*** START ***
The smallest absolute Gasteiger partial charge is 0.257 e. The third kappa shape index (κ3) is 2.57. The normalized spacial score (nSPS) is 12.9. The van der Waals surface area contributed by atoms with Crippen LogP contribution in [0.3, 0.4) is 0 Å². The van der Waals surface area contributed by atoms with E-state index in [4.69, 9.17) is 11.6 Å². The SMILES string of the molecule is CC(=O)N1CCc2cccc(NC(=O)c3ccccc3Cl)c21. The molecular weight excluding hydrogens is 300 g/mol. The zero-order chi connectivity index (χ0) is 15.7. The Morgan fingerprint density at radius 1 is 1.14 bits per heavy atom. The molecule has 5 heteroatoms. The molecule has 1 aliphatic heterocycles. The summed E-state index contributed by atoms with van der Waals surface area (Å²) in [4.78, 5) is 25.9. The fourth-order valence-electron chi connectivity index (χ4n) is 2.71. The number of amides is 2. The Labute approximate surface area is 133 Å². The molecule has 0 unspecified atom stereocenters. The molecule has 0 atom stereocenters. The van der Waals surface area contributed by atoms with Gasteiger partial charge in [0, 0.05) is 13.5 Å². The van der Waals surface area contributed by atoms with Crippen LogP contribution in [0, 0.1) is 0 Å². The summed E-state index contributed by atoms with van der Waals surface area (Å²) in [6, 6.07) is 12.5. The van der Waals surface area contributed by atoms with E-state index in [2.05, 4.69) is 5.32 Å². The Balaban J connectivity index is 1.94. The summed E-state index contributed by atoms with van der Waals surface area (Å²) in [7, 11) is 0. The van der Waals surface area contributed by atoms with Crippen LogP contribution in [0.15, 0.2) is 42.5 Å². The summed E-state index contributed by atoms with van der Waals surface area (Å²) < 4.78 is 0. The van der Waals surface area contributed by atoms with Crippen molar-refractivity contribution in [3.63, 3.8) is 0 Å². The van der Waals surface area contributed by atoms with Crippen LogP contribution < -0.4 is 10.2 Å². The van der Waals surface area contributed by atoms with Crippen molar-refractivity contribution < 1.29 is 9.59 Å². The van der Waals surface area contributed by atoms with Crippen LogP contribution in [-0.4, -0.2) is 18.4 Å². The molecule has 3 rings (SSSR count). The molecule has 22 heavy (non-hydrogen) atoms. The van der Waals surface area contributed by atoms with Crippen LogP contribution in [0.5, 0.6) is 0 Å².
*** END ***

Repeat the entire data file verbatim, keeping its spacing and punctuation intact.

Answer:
The smallest absolute Gasteiger partial charge is 0.257 e. The third kappa shape index (κ3) is 2.57. The normalized spacial score (nSPS) is 12.9. The van der Waals surface area contributed by atoms with Crippen LogP contribution in [0.3, 0.4) is 0 Å². The van der Waals surface area contributed by atoms with E-state index in [4.69, 9.17) is 11.6 Å². The SMILES string of the molecule is CC(=O)N1CCc2cccc(NC(=O)c3ccccc3Cl)c21. The molecular weight excluding hydrogens is 300 g/mol. The zero-order chi connectivity index (χ0) is 15.7. The Morgan fingerprint density at radius 1 is 1.14 bits per heavy atom. The molecule has 5 heteroatoms. The molecule has 1 aliphatic heterocycles. The summed E-state index contributed by atoms with van der Waals surface area (Å²) in [4.78, 5) is 25.9. The fourth-order valence-electron chi connectivity index (χ4n) is 2.71. The number of amides is 2. The Labute approximate surface area is 133 Å². The molecule has 0 unspecified atom stereocenters. The molecule has 0 atom stereocenters. The van der Waals surface area contributed by atoms with Gasteiger partial charge in [0, 0.05) is 13.5 Å². The van der Waals surface area contributed by atoms with Crippen LogP contribution in [0, 0.1) is 0 Å². The summed E-state index contributed by atoms with van der Waals surface area (Å²) in [6, 6.07) is 12.5. The van der Waals surface area contributed by atoms with E-state index in [2.05, 4.69) is 5.32 Å². The Balaban J connectivity index is 1.94. The summed E-state index contributed by atoms with van der Waals surface area (Å²) in [7, 11) is 0. The van der Waals surface area contributed by atoms with Crippen LogP contribution in [0.15, 0.2) is 42.5 Å². The summed E-state index contributed by atoms with van der Waals surface area (Å²) < 4.78 is 0. The van der Waals surface area contributed by atoms with Crippen molar-refractivity contribution in [3.63, 3.8) is 0 Å². The van der Waals surface area contributed by atoms with Crippen LogP contribution < -0.4 is 10.2 Å². The van der Waals surface area contributed by atoms with Crippen molar-refractivity contribution < 1.29 is 9.59 Å². The van der Waals surface area contributed by atoms with Crippen LogP contribution in [-0.4, -0.2) is 18.4 Å². The molecule has 3 rings (SSSR count). The molecule has 22 heavy (non-hydrogen) atoms. The van der Waals surface area contributed by atoms with Crippen LogP contribution in [0.5, 0.6) is 0 Å².